|Photo by Michael Neal (Neal Studios)|
Maui parrotbill (en); bico-de-papagaio-de-Maui (pt); psittirostre de Maui (fr); pinzón loro de Maui (es); papageischnabelgimpel (de)
This species is endemic to the island of Maui, in Hawaii, where it is only found on the north-eastern slopes of Haleakala.
These birds are 14 cm long and weigh 20-25 g.
The Maui parrotbill is only found in mountain mesic and wet tropical forest, at altitudes of 1.200-2.150 m.
They are insectivorous, using their bill to remove the bark of small trees and scrubs and collect the insects found underneath. They are known to eat larvae and pupae of wood- and fruit-boring beetles, moths and other invertebrates.
Maui parrotbills breed in November-June. The female builds the cup-shaped nest, using lichens and small twigs. The nest is placed in the outer canopy forks of mature ohia trees Metrosideros polymorpha, up to 12 m above the ground. There the female lays 1 egg, which she incubates alone for 16-17 days while receiving food from the male. The chicks are fed by both parents and fledge 18-20 days after hatching, but remain with their parents for another 5-8 months.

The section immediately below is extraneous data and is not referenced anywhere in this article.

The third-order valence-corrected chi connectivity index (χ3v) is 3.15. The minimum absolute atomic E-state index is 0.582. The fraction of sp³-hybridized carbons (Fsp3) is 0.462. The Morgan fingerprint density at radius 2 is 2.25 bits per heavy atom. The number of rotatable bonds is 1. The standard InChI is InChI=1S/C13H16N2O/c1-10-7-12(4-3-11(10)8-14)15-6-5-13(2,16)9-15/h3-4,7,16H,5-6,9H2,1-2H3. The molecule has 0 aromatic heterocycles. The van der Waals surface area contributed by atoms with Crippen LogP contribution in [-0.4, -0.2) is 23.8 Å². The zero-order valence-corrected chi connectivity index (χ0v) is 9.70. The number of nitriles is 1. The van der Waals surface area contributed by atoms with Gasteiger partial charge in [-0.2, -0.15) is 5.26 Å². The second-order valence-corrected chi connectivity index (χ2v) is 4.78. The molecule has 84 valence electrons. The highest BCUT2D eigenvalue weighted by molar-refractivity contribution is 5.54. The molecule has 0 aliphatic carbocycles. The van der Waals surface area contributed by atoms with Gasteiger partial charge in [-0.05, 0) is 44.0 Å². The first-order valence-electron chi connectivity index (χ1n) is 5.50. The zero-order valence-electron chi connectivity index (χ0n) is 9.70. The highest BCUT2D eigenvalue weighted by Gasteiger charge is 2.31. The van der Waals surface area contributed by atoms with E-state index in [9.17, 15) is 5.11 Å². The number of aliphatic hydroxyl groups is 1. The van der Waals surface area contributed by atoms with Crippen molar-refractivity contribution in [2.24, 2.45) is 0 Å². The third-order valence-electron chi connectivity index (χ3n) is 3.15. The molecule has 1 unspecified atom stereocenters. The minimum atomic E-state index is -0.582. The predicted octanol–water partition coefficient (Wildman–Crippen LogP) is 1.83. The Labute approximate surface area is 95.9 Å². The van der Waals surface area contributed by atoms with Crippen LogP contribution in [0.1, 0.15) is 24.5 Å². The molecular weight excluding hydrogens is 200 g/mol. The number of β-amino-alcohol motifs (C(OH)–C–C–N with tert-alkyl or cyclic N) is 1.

IUCN status - CR (Critically Endangered)
This species has a very small breeding range and the global population is estimated at just 500 individuals. The population is suspected to be declining owing to the effects of invasive species and other threats, although the rate of this decline as not been estimated. The Maui parrotbill is mostly threatened by habitat degradation caused by the spread of feral pigs, which have also facilitated the spread of disease-carrying mosquitoes causing avian malaria outbreaks. Furthermore, having a mountain distribution that is close to the maximum altitude within its range, this species is potentially susceptible to climate change